[Haskell-cafe] Re: [Haskell] intent-typing
aditya siram
aditya.siram at gmail.com
Tue Nov 16 09:18:33 EST 2010
That was a great explanation of phantom types and type-families. I'm
just getting started on understand type families and I was wondering
why you didn't use data families in the truth table structure:
type family Join a b
type instance Join Safe Safe = Safe
type instance Join Safe Unsafe = Unsafe
type instance Join Unsafe Safe = Unsafe
type instance Join Unsafe Unsafe = Unsafe
My understanding is that since 'type' just produces a type synonym and
the last three type instances are "Unsafe", they are equivalent.
Wouldn't it be better to have "data instance Join Safe Unsafe ..." so
that the compiler can distinguish between "Join Unsafe Safe", "Join
Safe Unsafe" and "Join Unsafe Unsafe" ?
-deech
2010/11/16 Tillmann Rendel <rendel at informatik.uni-marburg.de>:
> Hi,
>
> Marcus Sundman wrote:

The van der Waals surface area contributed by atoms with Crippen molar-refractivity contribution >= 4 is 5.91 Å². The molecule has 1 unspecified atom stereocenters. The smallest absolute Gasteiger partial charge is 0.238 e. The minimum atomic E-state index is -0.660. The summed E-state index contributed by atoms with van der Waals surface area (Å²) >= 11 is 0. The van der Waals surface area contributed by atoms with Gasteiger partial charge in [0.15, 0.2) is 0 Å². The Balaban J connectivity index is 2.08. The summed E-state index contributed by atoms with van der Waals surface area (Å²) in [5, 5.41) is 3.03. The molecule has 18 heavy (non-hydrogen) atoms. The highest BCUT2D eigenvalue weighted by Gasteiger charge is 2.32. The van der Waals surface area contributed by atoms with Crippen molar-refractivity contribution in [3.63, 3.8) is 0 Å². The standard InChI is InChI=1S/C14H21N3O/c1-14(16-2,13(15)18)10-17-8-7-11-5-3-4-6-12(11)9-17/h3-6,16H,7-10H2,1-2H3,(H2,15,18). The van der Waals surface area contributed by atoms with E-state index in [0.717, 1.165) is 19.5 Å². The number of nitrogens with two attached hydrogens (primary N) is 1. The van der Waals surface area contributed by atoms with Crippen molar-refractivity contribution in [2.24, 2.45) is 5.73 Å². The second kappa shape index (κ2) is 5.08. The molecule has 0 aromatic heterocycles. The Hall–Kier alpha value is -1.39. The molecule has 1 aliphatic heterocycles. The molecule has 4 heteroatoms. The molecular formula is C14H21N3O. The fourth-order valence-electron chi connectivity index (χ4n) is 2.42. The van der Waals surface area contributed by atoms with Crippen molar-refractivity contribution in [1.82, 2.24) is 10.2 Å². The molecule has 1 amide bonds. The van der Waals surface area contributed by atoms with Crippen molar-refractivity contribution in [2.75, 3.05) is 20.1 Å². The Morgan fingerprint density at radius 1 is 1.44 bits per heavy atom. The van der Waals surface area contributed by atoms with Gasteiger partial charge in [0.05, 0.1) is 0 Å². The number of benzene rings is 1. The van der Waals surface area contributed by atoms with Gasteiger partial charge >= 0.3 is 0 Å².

>>
>> Hi, how would one go about implementing (or using if it's supported
>> out-of-the-box) intent-typing* for haskell?
>
> A basic technique is to use newtype declarations to declare separate types
> for separate intents.
>
> module StringSafety
> ( SafeString ()
> , UnsafeString ()
> , quote
> , considerUnsafe
> ) where
>
> newtype SafeString = SafeString String
> newtype UnsafeString = UnsafeString String
>
> considerUnsafe :: String -> UnsafeString
> considerUnsafe s = UnsafeString s
>
> quote :: UnsafeString -> SafeString
> quote (UnsafeString s) = SafeString s' where
> s' = ... s ...
>
> This module does not export the SafeString and UnsafeString constructors, so
> we can be sure that no other code in the program can invent SafeStrings
> which are not really safe. Every string can be safely treated as unsafe,
> however, so we export a function considerUnsafe which does so.
>
> Now, if we type our interface to the outside world as
>
> getInput :: ... -> UnsafeString
> sendOutput :: SafeString -> ...
>
> we can be sure that a return value from getInput needs to pass through quote
> on its way to sendOutput, because quote is the only way to produce a
> SafeString.
>
>
>
> This guarantuees safety. It has, however, a practical problem: We can't use
> the usual String functions on UnsafeString or SafeString values. For
> instance, we can't concatenate two UnsafeStrings using (++).